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Fitness of tetraconazole-resistant isolates of Cercospora beticola after exposure to different temperature regimes
M. F. R. KHAN (1), S. Arabiat (2). (1) North Dakota State Univ & Univ of MN, Fargo, ND, U.S.A.; (2) North Dakota State University, Fargo, ND, U.S.A.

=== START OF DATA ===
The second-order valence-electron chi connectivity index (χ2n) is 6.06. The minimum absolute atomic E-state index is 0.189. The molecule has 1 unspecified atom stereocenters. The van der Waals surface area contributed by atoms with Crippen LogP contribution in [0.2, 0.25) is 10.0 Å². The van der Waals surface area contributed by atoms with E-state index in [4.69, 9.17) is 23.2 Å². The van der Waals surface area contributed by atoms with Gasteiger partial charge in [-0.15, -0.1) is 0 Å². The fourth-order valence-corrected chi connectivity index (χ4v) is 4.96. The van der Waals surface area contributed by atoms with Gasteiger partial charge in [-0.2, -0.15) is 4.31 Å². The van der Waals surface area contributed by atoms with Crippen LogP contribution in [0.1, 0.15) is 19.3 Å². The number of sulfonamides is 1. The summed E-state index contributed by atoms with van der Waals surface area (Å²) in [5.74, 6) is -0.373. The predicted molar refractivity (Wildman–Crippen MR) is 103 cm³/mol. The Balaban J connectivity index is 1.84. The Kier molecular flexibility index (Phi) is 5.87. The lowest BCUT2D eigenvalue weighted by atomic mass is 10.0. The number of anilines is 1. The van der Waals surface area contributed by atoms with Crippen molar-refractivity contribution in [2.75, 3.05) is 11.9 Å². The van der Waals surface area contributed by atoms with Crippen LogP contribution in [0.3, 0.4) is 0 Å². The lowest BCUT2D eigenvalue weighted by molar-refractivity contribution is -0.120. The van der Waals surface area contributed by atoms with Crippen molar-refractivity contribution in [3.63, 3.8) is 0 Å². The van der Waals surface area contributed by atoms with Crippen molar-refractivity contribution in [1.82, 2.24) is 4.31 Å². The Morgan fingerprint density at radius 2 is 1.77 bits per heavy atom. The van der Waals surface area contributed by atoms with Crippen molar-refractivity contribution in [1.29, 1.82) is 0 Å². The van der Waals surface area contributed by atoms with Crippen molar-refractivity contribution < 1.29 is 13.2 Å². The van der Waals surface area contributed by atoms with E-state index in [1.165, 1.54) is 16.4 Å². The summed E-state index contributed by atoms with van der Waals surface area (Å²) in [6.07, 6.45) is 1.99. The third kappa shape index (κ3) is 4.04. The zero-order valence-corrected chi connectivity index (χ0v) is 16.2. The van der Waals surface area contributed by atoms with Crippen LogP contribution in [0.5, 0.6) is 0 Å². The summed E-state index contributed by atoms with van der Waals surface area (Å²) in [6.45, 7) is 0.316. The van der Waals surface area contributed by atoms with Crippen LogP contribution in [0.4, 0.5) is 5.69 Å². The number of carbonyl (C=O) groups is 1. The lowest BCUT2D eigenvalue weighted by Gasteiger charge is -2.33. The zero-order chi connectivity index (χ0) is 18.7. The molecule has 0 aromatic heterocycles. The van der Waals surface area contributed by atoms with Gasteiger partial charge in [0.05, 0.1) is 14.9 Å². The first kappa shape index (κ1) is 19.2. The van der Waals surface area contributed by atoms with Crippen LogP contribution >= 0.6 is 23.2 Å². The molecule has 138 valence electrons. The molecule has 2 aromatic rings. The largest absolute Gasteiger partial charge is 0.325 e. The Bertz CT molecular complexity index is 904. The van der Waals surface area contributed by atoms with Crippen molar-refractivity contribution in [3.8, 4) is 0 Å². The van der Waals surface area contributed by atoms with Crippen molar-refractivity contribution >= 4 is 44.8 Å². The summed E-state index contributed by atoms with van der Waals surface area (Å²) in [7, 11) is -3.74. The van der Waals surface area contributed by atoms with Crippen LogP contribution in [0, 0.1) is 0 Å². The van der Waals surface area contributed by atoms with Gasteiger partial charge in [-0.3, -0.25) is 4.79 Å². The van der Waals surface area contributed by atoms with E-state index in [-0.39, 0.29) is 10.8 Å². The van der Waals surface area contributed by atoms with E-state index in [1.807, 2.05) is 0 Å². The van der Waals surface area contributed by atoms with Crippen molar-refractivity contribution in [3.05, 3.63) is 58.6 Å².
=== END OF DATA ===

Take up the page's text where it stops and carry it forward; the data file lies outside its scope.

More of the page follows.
Cercospora leaf spot (CLS) caused by <i>Cercospora beticola</i> is the major foliar disease of sugar beet in North Dakota and Minnesota. Growers use fungicides to manage CLS and tetraconazole-resistant isolates of <i>C. beticola</i> have been reported. Phenotypic stability of tetraconazole-resistant isolates of <i>C. beticola</i> after exposure to different temperature regimes, -20ºC (for 4 weeks), 4ºC (for 4 weeks), 20ºC (for 4 weeks), -20ºC (for 2 weeks) to 4ºC (for 2 weeks), -20ºC (for 1 week) to 4ºC (for 1 week) to -20ºC (for 1 week) to 4ºC (for 1 week), and -20ºC (for 1 week) to 20ºC (for 1 week) to -20ºC (for 1 week) to 20ºC (for 1 week) was evaluated. Resistant isolates of <i>C. beticola</i> had no fitness penalty as measured by spore production, spore germination, mycelium radial growth, and disease severity. However, isolate 09-347 resistant to tetraconazole reverted to a moderate resistance level after exposure to -20ºC, and -20ºC to 4ºC to -20ºC to 4ºC. It may be important to use effective non-triazole fungicides in the first application to control overwintering population of <i>C. beticola</i> triazole-resistant isolates, and use triazoles later in the season so as to prolong the usefulness of this class of fungicides.

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